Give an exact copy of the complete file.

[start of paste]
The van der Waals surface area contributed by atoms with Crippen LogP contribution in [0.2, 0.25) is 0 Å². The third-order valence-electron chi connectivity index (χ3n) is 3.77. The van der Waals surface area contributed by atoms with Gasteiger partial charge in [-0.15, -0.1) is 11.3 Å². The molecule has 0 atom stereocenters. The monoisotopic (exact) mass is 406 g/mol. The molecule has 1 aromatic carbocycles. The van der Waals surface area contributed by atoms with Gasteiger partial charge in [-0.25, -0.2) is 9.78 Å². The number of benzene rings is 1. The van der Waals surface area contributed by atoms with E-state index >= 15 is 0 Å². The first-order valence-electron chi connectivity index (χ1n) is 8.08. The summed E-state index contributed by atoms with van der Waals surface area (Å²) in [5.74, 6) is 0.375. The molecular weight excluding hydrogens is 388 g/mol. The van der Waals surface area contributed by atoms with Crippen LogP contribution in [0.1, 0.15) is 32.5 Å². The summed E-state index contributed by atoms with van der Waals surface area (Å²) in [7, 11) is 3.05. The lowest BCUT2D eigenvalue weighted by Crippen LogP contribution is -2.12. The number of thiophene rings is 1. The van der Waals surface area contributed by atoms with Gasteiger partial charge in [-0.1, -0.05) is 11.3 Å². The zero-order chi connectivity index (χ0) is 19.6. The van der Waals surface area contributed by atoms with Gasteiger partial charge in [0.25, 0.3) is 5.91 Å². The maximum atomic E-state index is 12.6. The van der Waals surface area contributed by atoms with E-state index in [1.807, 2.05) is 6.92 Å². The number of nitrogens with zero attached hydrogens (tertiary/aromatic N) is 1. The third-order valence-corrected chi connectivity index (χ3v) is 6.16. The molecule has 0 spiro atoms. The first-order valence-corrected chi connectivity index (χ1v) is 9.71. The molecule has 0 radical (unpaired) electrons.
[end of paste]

The van der Waals surface area contributed by atoms with Crippen LogP contribution in [0.2, 0.25) is 0 Å². The third-order valence-electron chi connectivity index (χ3n) is 3.77. The van der Waals surface area contributed by atoms with Gasteiger partial charge in [-0.15, -0.1) is 11.3 Å². The molecule has 0 atom stereocenters. The monoisotopic (exact) mass is 406 g/mol. The molecule has 1 aromatic carbocycles. The van der Waals surface area contributed by atoms with Gasteiger partial charge in [-0.25, -0.2) is 9.78 Å². The number of benzene rings is 1. The van der Waals surface area contributed by atoms with E-state index >= 15 is 0 Å². The first-order valence-electron chi connectivity index (χ1n) is 8.08. The summed E-state index contributed by atoms with van der Waals surface area (Å²) in [5.74, 6) is 0.375. The molecular weight excluding hydrogens is 388 g/mol. The van der Waals surface area contributed by atoms with Crippen LogP contribution in [0.1, 0.15) is 32.5 Å². The summed E-state index contributed by atoms with van der Waals surface area (Å²) in [7, 11) is 3.05. The lowest BCUT2D eigenvalue weighted by Crippen LogP contribution is -2.12. The number of thiophene rings is 1. The van der Waals surface area contributed by atoms with Gasteiger partial charge in [-0.1, -0.05) is 11.3 Å². The zero-order chi connectivity index (χ0) is 19.6. The van der Waals surface area contributed by atoms with Gasteiger partial charge in [0.25, 0.3) is 5.91 Å². The maximum atomic E-state index is 12.6. The van der Waals surface area contributed by atoms with E-state index in [1.807, 2.05) is 6.92 Å². The number of nitrogens with zero attached hydrogens (tertiary/aromatic N) is 1. The third-order valence-corrected chi connectivity index (χ3v) is 6.16. The molecule has 0 spiro atoms. The first-order valence-corrected chi connectivity index (χ1v) is 9.71. The molecule has 0 radical (unpaired) electrons.